Games, Freedom of Speech, and Schwarzenegger vs. EMA
Without delving into histrionics, November 2, 2010 could be a very important day in the history of video games. Not because that's when the next multi-million selling title is going to be released; no, it's because that is when the case of Schwarzenegger vs. EMA will be heard by the United States Supreme Court.
This case is over California Assembly Bill 1179, a law enacted in October 2005 that has now been challenged all the way up to the Supreme Court. Initiated by California State Senator Leland Yee, the law seeks to prohibit the sale of violent video games to minors. The law reads (link available via mediacoalition.org [PDF]):
1746.1. (a) A person may not sell or rent a video game that has been labeled as a violent video game to a minor.
(b) Proof that a defendant, or his or her employee or agent, demanded, was shown, and reasonably relied upon evidence that a purchaser or renter of a violent video game was not a minor or that the manufacturer failed to label a violent video game as required pursuant to Section 1746.2 shall be an affirmative defense to any action brought pursuant to this title. That evidence may include, but is not limited to, a driver’s license or an identification card issued to the purchaser or renter by a state or by the Armed Forces of the United States.
(c) This section shall not apply if the violent video game is sold or rented to a minor by the minor’s parent, grandparent, aunt, uncle, or legal guardian.
1746.2. Each violent video game that is imported into or distributed in California for retail sale shall be labeled with a solid white “18” outlined in black. The “18” shall have dimensions of no less than 2 inches by 2 inches. The “18” shall be displayed on the front face of the video game package.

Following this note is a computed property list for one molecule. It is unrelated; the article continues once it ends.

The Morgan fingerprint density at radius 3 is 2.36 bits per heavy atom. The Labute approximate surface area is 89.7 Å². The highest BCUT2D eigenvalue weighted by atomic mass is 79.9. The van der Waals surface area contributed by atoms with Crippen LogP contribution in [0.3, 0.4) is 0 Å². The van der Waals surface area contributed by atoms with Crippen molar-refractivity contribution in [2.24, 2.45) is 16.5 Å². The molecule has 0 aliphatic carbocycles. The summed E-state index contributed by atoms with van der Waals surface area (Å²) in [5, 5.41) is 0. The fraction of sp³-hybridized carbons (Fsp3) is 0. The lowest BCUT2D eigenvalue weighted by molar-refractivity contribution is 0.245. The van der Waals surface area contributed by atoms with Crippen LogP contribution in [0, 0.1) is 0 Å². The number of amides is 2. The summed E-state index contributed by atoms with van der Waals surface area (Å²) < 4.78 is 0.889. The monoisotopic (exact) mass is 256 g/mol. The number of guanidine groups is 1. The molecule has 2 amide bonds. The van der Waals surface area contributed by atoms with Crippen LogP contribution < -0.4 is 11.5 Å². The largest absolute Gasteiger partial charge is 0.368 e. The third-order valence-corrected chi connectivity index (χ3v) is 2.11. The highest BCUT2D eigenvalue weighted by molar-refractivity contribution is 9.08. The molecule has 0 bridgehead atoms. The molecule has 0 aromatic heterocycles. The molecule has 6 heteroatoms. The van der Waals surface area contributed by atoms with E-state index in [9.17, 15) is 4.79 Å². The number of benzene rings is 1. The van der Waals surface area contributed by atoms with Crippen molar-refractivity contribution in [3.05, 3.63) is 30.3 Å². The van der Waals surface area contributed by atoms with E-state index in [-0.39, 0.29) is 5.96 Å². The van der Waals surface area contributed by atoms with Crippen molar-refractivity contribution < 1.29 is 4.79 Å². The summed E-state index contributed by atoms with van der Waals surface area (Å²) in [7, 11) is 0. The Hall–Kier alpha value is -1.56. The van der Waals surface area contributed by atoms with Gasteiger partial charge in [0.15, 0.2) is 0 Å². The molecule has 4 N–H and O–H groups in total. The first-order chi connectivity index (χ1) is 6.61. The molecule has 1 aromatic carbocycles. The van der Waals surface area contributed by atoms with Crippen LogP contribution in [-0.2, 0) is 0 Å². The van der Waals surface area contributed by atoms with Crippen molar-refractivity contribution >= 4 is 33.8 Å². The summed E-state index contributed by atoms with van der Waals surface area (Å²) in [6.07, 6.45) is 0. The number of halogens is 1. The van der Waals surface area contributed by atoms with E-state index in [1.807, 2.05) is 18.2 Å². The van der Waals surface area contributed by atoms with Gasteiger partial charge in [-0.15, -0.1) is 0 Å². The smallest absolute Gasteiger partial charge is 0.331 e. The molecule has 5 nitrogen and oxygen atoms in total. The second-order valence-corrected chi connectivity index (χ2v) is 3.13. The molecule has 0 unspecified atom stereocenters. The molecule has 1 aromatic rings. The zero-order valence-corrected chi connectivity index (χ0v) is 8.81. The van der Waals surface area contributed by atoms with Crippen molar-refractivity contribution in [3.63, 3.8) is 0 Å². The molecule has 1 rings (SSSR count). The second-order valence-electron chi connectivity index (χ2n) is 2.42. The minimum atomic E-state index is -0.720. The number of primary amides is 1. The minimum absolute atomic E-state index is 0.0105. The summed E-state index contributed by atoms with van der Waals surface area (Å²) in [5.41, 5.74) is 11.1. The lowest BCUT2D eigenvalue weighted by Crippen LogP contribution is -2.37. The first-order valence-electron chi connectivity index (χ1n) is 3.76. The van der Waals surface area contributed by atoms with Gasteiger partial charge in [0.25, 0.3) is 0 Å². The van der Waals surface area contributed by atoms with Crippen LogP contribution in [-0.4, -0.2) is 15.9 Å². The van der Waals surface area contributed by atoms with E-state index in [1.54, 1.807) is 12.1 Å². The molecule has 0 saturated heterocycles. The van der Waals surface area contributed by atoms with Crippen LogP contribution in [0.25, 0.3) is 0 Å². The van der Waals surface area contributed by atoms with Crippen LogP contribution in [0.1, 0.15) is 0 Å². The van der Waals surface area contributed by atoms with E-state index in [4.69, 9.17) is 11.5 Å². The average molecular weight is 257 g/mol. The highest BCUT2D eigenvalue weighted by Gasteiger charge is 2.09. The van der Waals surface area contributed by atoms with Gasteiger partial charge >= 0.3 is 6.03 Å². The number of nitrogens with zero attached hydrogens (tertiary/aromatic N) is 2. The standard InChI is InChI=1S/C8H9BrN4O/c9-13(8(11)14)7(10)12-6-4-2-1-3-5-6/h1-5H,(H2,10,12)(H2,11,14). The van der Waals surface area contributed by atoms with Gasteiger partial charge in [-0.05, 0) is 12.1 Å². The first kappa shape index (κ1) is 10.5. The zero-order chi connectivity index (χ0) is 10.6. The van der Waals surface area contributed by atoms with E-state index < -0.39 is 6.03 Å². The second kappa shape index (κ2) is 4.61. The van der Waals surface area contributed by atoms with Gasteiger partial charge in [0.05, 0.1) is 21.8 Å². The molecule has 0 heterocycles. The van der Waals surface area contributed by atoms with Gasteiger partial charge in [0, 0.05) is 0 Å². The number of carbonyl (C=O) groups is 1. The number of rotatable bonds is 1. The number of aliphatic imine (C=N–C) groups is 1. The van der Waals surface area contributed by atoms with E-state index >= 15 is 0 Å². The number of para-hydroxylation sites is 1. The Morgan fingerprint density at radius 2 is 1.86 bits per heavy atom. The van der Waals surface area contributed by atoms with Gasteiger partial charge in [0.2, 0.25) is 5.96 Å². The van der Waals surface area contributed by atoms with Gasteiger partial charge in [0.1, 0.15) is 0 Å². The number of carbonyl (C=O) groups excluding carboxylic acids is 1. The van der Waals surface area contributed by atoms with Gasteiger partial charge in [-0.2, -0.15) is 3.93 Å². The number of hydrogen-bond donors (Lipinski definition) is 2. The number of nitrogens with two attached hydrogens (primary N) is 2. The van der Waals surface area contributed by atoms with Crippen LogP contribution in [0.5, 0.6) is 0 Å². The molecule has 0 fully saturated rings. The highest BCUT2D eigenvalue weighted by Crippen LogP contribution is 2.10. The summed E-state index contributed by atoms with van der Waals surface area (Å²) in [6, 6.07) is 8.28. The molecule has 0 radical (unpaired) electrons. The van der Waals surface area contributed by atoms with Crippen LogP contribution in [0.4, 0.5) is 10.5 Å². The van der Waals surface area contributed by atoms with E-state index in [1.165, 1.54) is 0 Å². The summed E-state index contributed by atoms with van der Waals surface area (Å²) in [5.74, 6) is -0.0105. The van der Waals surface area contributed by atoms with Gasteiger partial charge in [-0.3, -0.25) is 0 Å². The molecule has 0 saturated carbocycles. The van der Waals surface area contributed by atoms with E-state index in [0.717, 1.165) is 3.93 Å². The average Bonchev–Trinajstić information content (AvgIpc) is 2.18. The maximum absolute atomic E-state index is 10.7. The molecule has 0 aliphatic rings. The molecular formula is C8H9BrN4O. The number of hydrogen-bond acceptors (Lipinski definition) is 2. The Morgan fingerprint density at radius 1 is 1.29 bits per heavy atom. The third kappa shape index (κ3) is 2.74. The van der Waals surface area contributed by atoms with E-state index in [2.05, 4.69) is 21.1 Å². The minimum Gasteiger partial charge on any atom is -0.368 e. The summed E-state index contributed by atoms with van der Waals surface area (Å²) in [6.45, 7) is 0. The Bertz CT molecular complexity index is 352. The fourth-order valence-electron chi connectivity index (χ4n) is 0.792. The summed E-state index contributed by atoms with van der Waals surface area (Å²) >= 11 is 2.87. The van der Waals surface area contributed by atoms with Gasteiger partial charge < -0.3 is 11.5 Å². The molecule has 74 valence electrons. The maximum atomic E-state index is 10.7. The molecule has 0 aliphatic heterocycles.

1746.3. Any person who violates any provision of this title shall be liable in an amount of up to one thousand dollars ($1,000), or a lesser amount as determined by the court. However, this liability shall not apply to any person who violates those provisions if he or she is employed solely in the capacity of a salesclerk or other, similar position and he or she does not have an ownership interest in the business in which the violation occurred and is not employed as a manager in that business.
In the bill, there is further definition of what constitutes a violent video game to be covered under this California law; moreover, as above, games defined as violent would be required to carry a two-inch square sticker with the number 18 on the front cover. Though the bill passed, it hasn't been enforced due to the legal battle. Since late 2005, the bill has been appealed to the U.S. District Court, the 9th Circuit Court and now the U.S. Supreme Court. The case was brought by the Video Software Dealers Association (now known as the Entertainment Merchants Association), and since its appeal by the state of California to the Supreme Court, a myriad of games and electronics industry groups and corporations have come out in support of the EMA. Again according to legal documents hosted by Media Coalition, the Entertainment Software Association, ACLU, Motion Picture Association of America, Comic Book Legal Defense Fund, First Amendment Coalition, First Amendment Scholars, Microsoft, Activision Blizzard, Id Software, and more have all filed official amicus briefs in support of the EMA.
In deciding against the California bill, the 9th Circuit Court had this to say in its decision:
Applying strict scrutiny, we hold that the Act violates rights protected by the First Amendment because the State has not demonstrated a compelling interest, has not tailored the restriction to its alleged compelling interest, and there exist less-restrictive means that would further the State’s expressed interests. Additionally, we hold that the Act’s labeling requirement is unconstitutionally compelled speech under the First Amendment because it does not require the disclosure of purely factual information; but compels the carrying of the State’s controversial opinion. Accordingly, we affirm the district court’s grant of summary judgment to Plaintiffs and its denial of the State’s cross-motion.